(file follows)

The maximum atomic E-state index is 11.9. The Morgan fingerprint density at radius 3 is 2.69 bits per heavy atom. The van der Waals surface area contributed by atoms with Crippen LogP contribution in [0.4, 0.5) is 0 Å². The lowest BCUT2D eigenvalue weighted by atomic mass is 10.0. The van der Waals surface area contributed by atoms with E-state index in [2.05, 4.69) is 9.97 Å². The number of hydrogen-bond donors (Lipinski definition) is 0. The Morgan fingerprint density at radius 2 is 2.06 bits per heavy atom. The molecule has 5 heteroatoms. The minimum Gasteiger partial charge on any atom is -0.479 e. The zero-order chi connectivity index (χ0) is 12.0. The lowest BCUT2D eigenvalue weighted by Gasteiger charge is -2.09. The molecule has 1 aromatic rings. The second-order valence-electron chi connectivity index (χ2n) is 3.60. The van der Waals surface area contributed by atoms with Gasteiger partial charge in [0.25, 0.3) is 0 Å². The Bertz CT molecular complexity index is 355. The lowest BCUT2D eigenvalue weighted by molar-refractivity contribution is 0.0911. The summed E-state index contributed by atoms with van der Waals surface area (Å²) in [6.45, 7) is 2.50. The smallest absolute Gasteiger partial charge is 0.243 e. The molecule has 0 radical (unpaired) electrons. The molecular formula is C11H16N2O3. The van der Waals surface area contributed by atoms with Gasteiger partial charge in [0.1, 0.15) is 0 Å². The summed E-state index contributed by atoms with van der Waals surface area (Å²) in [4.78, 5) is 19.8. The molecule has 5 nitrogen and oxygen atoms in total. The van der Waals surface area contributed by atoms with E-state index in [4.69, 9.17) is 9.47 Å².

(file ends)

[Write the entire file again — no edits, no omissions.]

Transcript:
The maximum atomic E-state index is 11.9. The Morgan fingerprint density at radius 3 is 2.69 bits per heavy atom. The van der Waals surface area contributed by atoms with Crippen LogP contribution in [0.4, 0.5) is 0 Å². The lowest BCUT2D eigenvalue weighted by atomic mass is 10.0. The van der Waals surface area contributed by atoms with E-state index in [2.05, 4.69) is 9.97 Å². The number of hydrogen-bond donors (Lipinski definition) is 0. The Morgan fingerprint density at radius 2 is 2.06 bits per heavy atom. The molecule has 5 heteroatoms. The minimum Gasteiger partial charge on any atom is -0.479 e. The zero-order chi connectivity index (χ0) is 12.0. The lowest BCUT2D eigenvalue weighted by Gasteiger charge is -2.09. The molecule has 1 aromatic rings. The second-order valence-electron chi connectivity index (χ2n) is 3.60. The van der Waals surface area contributed by atoms with Gasteiger partial charge in [0.25, 0.3) is 0 Å². The Bertz CT molecular complexity index is 355. The lowest BCUT2D eigenvalue weighted by molar-refractivity contribution is 0.0911. The summed E-state index contributed by atoms with van der Waals surface area (Å²) in [6.45, 7) is 2.50. The smallest absolute Gasteiger partial charge is 0.243 e. The molecule has 0 radical (unpaired) electrons. The molecular formula is C11H16N2O3. The van der Waals surface area contributed by atoms with Gasteiger partial charge in [0.1, 0.15) is 0 Å². The summed E-state index contributed by atoms with van der Waals surface area (Å²) in [4.78, 5) is 19.8. The molecule has 5 nitrogen and oxygen atoms in total. The van der Waals surface area contributed by atoms with E-state index in [4.69, 9.17) is 9.47 Å².